Q: I’m trying to get a refund for a canceled TAP Air Portugal flight during the pandemic. In March 2020, while I was in Lisbon, the authorities declared a pandemic. On April 4, TAP Air Portugal suspended flights to the US
I tried to change my flight, but TAP wouldn’t answer my phone. So I bought new tickets to fly home. When I checked in for my flight to the US, I spoke to a TAP agent at the airport who promised I would get a refund.
Instead, my online travel agency, Travelocity, gave me a flight credit. But now, the credit has expired and TAP will not respond to me or Travelocity regarding my refund. Also, my TAP account is blocked.
The last I heard from TAP is that since Travelocity issued the ticket, Travelocity “has the ability to process our refund and has been given instructions on how to do so.” I need your help to refund $1,881 from TAP or Travelocity – whichever company has the money. ─ Mary Dexter, Newton Centre, Massachusetts
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A: You should never have received a credit from TAP Air Portugal or Travelocity. Instead, they should have given you a full refund after canceling your return flight.
After the outbreak of COVID in 2020, TAP argued that the pandemic was an exceptional circumstance and that it could only offer a flight credit for canceled tickets. But EU regulations require an airline to offer either your choice of a full refund or a credit for a canceled flight, regardless of the reason for the cancellation. Eventually, authorities forced TAP to issue full refunds, but the airline took its time. It is nothing short of the biggest refund scandal in modern aviation (more information about refunds can be found at tucne.ws/1m50).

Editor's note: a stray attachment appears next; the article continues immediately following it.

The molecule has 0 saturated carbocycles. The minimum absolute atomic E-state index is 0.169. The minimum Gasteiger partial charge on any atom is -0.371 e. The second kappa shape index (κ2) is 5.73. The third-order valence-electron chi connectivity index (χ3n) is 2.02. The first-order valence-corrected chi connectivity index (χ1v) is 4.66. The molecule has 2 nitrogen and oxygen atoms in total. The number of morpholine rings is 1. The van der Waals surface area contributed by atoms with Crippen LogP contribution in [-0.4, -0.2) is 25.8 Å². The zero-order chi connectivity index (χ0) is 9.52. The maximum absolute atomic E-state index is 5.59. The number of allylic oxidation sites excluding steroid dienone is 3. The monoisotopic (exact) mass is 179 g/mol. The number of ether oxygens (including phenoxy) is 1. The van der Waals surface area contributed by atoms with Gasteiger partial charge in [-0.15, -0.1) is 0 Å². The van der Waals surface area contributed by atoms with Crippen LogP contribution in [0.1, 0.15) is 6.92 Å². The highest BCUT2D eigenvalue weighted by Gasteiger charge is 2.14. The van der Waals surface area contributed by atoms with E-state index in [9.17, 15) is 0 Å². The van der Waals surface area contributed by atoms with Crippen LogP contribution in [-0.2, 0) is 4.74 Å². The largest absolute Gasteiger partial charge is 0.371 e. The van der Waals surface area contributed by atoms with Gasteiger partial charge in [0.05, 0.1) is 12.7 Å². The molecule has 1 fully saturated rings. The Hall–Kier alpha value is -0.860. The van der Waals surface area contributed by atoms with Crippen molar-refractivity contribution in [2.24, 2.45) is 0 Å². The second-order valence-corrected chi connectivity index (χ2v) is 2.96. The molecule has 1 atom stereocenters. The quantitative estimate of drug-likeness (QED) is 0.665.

But somewhere between TAP and Travelocity, your tickets remained in the system as an expiring credit. It is very unusual – however, not unheard of – for an online agency to be affiliated with an airline that does not want to refund your money. So I thought something else might be going on.
I publish company contacts for TAP Air Portugal and Travelocity on my advocacy page at elliott.org/company-contacts/tap-air-portugal and elliott.org/company-contacts/expedia-customer-service-contacts (Expedia owns Travelocity . ) You could have sent a short and polite email to one of them, asking them to consider your refund request. I checked your paper trail and it looked like everyone was cooperating with your refund request – until they weren’t.
What can happen? I asked Travelocity. It turns out that Travelocity wanted to refund your tickets, but says it couldn’t. “When they tried to process, our agents learned that the card on file is expired,” a representative told me. “Our customer service team sent an email asking for new card details in August but have not heard from Mary.”
It is possible that Travelocity emails have gone to your spam folder. It’s always a good idea to check your spam folder occasionally and whitelist emails from companies you trust. Also, if you’re waiting for a refund and your card expires, notify the company of your new credit card information.
You received a full refund of $1,881 from Travelocity.
Christopher Elliott is the ombudsman for National Geographic Traveler magazine. You can read more travel tips on his blog, elliott.org, or email him at email@example.com